He’d usually fall asleep there on the couch. Sometimes I’d wake him, touching his bony shoulder or---once the shrinking began and he was suddenly, shockingly, smaller than me, for the first time in my life---stroking the wisps of hair on his head, like I do when I have to wake up a kid at the day care center where I work. My father would then wake with a small start, chuckle a bit, mumble something, and get up, either by himself or, later, with help from me, and he would trudge upstairs to bed. In the morning, he would trudge downstairs, and begin again.

Sometimes I would let him sleep on the couch, to save the trip upstairs.

His death came pretty quickly once he decided not to get out of bed; about three weeks, I guess.

The picture posted above was the view from his bed---a framed portrait of his mother and himself from the 1920s. He stared at it for many of his final waking hours, trading the empty backyard for a view into the past. I suppose it was the last thing he saw: one frame from the life that is supposed to flash before your eyes as you go, stilled in amber.

I suppose there is a point in most people’s lives where you stop looking forward and start looking backwards. The idea terrifies me.

Friday, April 28, 2006

#25 - Cat Power, and another comeback

“Hate (Pocket Mix)” – Cat Power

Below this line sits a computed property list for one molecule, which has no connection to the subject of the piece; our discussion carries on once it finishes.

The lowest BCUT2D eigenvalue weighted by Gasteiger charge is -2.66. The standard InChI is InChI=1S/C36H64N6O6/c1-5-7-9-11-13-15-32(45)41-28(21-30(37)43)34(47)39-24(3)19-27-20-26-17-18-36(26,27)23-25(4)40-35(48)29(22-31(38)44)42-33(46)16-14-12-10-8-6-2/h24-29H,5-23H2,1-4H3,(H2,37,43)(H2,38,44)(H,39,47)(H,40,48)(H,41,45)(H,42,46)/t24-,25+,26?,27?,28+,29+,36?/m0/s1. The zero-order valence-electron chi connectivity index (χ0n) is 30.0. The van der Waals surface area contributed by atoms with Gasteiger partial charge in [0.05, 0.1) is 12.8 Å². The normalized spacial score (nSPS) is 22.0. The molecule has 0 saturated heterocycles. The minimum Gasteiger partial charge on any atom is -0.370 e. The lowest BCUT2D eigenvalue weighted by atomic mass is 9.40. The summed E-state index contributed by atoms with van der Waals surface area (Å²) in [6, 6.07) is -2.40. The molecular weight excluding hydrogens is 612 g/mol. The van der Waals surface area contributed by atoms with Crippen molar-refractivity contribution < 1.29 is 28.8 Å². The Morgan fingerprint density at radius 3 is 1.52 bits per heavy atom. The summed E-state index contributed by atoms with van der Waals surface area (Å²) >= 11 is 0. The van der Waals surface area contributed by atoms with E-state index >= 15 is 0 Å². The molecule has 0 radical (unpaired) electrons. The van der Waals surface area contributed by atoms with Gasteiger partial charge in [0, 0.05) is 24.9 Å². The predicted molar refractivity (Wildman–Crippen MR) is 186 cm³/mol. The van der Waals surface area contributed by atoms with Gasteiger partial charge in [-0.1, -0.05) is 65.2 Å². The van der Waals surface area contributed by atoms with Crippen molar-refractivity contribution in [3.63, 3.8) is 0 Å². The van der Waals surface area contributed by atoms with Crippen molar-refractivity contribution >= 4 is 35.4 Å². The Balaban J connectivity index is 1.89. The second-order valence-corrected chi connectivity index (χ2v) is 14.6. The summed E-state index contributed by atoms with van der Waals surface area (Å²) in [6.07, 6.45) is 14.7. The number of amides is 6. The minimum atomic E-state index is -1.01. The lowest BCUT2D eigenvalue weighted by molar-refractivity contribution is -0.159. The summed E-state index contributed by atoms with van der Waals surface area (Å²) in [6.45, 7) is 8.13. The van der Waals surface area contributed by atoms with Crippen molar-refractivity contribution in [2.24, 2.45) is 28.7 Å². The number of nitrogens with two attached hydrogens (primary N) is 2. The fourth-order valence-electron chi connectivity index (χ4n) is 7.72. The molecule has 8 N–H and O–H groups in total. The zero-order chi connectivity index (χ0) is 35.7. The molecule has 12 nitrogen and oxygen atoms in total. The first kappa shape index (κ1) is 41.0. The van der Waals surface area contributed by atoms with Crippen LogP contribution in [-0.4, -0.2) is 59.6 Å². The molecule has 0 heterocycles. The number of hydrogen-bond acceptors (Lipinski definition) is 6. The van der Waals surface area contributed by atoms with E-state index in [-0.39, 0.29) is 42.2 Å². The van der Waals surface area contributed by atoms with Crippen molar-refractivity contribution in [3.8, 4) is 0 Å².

Cat Power was astonishing at Town Hall last night. Awe-inspiring. Possibly life-changing. Really. I mean, if Chan Marshall---the name behind the moniker---can actually get through an entire show, more or less, without breaking down and running off stage midset (she did sneak off during one song, but it seemed planned), then what right do any of us have to fail?

Her album, The Greatest, is about someone who used to have high aspirations but has been beaten down by life. By the record’s end, having struggled through her darkest hours, she comes out the other end, not with any bogus salvation but with the simple reassurance that human contact, love and communication, might save her.

Her concert at Town Hall in New York City the other night was a similar display of struggle, like any Cat Power show. Nearly every song teetered on the brink of collapse, both in terms of their fragile construction and Marshall’s performance. Her history adds to this: she is known for her inability to finish a show without being overwhelmed by self-consciousness and being unable to continue. I personally have seen fourteen Cat Power shows, and every one (last night’s excepted) ended abruptly; at one she curled up in fetal position onstage until her band gave up and left her there, exasperated. At another she literally ran off stage, into the audience, and out the theater door into the street.

Tonight she had a huge backing group, The Memphis Rhythm Band, which included a horn section, a string section, and an awesome old soul guitarist---Teenie Hodges---who played with Al Green on all his classic early-to-mid Seventies stuff. It seemed impossible that she could collapse with such a huge ensemble behind her, in a venue like Town Hall, in her home town.

And yet. She was fidgety and seemed disoriented during the first few songs. The friends I came with left early, figuring they’d cut their losses.